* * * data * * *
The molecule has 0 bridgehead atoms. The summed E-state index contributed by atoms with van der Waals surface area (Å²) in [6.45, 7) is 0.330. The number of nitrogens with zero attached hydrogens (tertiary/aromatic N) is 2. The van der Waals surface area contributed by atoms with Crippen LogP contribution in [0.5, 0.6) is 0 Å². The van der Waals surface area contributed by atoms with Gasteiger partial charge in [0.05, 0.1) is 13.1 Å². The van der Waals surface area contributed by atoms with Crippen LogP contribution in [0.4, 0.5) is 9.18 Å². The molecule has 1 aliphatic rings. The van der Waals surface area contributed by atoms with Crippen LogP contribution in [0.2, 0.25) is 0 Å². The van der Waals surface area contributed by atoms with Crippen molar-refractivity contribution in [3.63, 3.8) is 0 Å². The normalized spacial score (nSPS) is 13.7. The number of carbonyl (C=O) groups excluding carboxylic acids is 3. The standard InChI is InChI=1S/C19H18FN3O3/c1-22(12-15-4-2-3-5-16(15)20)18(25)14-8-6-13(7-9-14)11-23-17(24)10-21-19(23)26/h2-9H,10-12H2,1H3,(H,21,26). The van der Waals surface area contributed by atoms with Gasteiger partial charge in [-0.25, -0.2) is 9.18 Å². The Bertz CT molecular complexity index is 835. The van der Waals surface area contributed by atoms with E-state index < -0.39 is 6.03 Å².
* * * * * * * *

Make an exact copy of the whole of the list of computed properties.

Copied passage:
The molecule has 0 bridgehead atoms. The summed E-state index contributed by atoms with van der Waals surface area (Å²) in [6.45, 7) is 0.330. The number of nitrogens with zero attached hydrogens (tertiary/aromatic N) is 2. The van der Waals surface area contributed by atoms with Crippen LogP contribution in [0.5, 0.6) is 0 Å². The van der Waals surface area contributed by atoms with Gasteiger partial charge in [0.05, 0.1) is 13.1 Å². The van der Waals surface area contributed by atoms with Crippen LogP contribution in [0.4, 0.5) is 9.18 Å². The molecule has 1 aliphatic rings. The van der Waals surface area contributed by atoms with Crippen LogP contribution in [0.2, 0.25) is 0 Å². The van der Waals surface area contributed by atoms with Crippen molar-refractivity contribution in [3.63, 3.8) is 0 Å². The normalized spacial score (nSPS) is 13.7. The number of carbonyl (C=O) groups excluding carboxylic acids is 3. The standard InChI is InChI=1S/C19H18FN3O3/c1-22(12-15-4-2-3-5-16(15)20)18(25)14-8-6-13(7-9-14)11-23-17(24)10-21-19(23)26/h2-9H,10-12H2,1H3,(H,21,26). The van der Waals surface area contributed by atoms with Gasteiger partial charge in [-0.25, -0.2) is 9.18 Å². The Bertz CT molecular complexity index is 835. The van der Waals surface area contributed by atoms with E-state index < -0.39 is 6.03 Å².